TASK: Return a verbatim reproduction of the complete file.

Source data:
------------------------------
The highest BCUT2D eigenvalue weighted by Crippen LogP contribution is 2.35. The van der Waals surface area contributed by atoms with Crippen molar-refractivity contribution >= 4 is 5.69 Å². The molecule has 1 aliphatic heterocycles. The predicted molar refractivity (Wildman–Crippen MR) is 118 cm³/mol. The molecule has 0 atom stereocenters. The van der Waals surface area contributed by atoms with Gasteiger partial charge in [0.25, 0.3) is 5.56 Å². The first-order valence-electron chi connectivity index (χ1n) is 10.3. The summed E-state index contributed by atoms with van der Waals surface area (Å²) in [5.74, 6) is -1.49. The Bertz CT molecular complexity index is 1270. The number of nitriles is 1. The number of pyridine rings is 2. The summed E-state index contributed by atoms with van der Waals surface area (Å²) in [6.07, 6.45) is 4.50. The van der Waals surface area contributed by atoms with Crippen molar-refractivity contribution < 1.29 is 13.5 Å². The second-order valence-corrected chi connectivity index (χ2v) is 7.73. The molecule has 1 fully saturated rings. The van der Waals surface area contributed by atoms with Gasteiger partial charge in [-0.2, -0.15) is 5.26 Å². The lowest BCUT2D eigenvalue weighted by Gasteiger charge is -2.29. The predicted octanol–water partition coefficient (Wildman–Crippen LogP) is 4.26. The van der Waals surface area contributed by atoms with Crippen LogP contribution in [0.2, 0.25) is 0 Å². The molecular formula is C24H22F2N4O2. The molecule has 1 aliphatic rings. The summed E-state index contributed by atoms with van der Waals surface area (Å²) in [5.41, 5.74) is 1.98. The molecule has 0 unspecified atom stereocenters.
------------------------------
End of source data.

The highest BCUT2D eigenvalue weighted by Crippen LogP contribution is 2.35. The van der Waals surface area contributed by atoms with Crippen molar-refractivity contribution >= 4 is 5.69 Å². The molecule has 1 aliphatic heterocycles. The predicted molar refractivity (Wildman–Crippen MR) is 118 cm³/mol. The molecule has 0 atom stereocenters. The van der Waals surface area contributed by atoms with Gasteiger partial charge in [0.25, 0.3) is 5.56 Å². The first-order valence-electron chi connectivity index (χ1n) is 10.3. The summed E-state index contributed by atoms with van der Waals surface area (Å²) in [5.74, 6) is -1.49. The Bertz CT molecular complexity index is 1270. The number of nitriles is 1. The number of pyridine rings is 2. The summed E-state index contributed by atoms with van der Waals surface area (Å²) in [6.07, 6.45) is 4.50. The van der Waals surface area contributed by atoms with Crippen molar-refractivity contribution < 1.29 is 13.5 Å². The second-order valence-corrected chi connectivity index (χ2v) is 7.73. The molecule has 1 fully saturated rings. The van der Waals surface area contributed by atoms with Gasteiger partial charge in [-0.2, -0.15) is 5.26 Å². The lowest BCUT2D eigenvalue weighted by Gasteiger charge is -2.29. The predicted octanol–water partition coefficient (Wildman–Crippen LogP) is 4.26. The van der Waals surface area contributed by atoms with Crippen LogP contribution in [0.2, 0.25) is 0 Å². The molecular formula is C24H22F2N4O2. The molecule has 1 aliphatic rings. The summed E-state index contributed by atoms with van der Waals surface area (Å²) in [5.41, 5.74) is 1.98. The molecule has 0 unspecified atom stereocenters.